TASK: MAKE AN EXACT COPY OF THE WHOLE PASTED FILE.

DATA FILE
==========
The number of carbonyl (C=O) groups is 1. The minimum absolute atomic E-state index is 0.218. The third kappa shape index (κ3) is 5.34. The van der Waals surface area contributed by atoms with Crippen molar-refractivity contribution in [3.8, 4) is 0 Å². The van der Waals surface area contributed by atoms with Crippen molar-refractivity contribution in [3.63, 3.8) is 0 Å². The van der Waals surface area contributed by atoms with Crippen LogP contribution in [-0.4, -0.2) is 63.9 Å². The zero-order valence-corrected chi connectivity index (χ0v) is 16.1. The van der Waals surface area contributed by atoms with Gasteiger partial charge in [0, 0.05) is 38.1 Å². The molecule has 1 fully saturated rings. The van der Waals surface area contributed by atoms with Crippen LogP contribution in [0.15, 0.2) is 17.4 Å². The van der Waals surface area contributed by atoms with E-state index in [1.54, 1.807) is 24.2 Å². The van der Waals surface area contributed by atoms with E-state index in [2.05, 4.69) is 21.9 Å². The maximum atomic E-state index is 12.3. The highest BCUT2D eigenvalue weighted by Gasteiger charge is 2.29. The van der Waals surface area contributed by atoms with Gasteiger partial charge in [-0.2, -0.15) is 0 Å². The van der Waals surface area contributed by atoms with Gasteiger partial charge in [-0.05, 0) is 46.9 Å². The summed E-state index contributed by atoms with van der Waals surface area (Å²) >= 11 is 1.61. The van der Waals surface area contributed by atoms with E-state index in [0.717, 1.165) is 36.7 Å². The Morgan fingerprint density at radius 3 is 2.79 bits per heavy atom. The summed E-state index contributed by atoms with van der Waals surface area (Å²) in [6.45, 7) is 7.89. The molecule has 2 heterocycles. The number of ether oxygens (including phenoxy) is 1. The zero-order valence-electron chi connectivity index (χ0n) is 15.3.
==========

The number of carbonyl (C=O) groups is 1. The minimum absolute atomic E-state index is 0.218. The third kappa shape index (κ3) is 5.34. The van der Waals surface area contributed by atoms with Crippen molar-refractivity contribution in [3.8, 4) is 0 Å². The van der Waals surface area contributed by atoms with Crippen molar-refractivity contribution in [3.63, 3.8) is 0 Å². The van der Waals surface area contributed by atoms with Crippen LogP contribution in [-0.4, -0.2) is 63.9 Å². The zero-order valence-corrected chi connectivity index (χ0v) is 16.1. The van der Waals surface area contributed by atoms with Gasteiger partial charge in [0, 0.05) is 38.1 Å². The molecule has 1 fully saturated rings. The van der Waals surface area contributed by atoms with Crippen LogP contribution in [0.15, 0.2) is 17.4 Å². The van der Waals surface area contributed by atoms with E-state index in [1.54, 1.807) is 24.2 Å². The van der Waals surface area contributed by atoms with E-state index in [2.05, 4.69) is 21.9 Å². The maximum atomic E-state index is 12.3. The highest BCUT2D eigenvalue weighted by Gasteiger charge is 2.29. The van der Waals surface area contributed by atoms with Gasteiger partial charge in [-0.2, -0.15) is 0 Å². The van der Waals surface area contributed by atoms with Gasteiger partial charge in [-0.05, 0) is 46.9 Å². The summed E-state index contributed by atoms with van der Waals surface area (Å²) >= 11 is 1.61. The van der Waals surface area contributed by atoms with E-state index in [0.717, 1.165) is 36.7 Å². The Morgan fingerprint density at radius 3 is 2.79 bits per heavy atom. The summed E-state index contributed by atoms with van der Waals surface area (Å²) in [6.45, 7) is 7.89. The molecule has 2 heterocycles. The number of ether oxygens (including phenoxy) is 1. The zero-order valence-electron chi connectivity index (χ0n) is 15.3.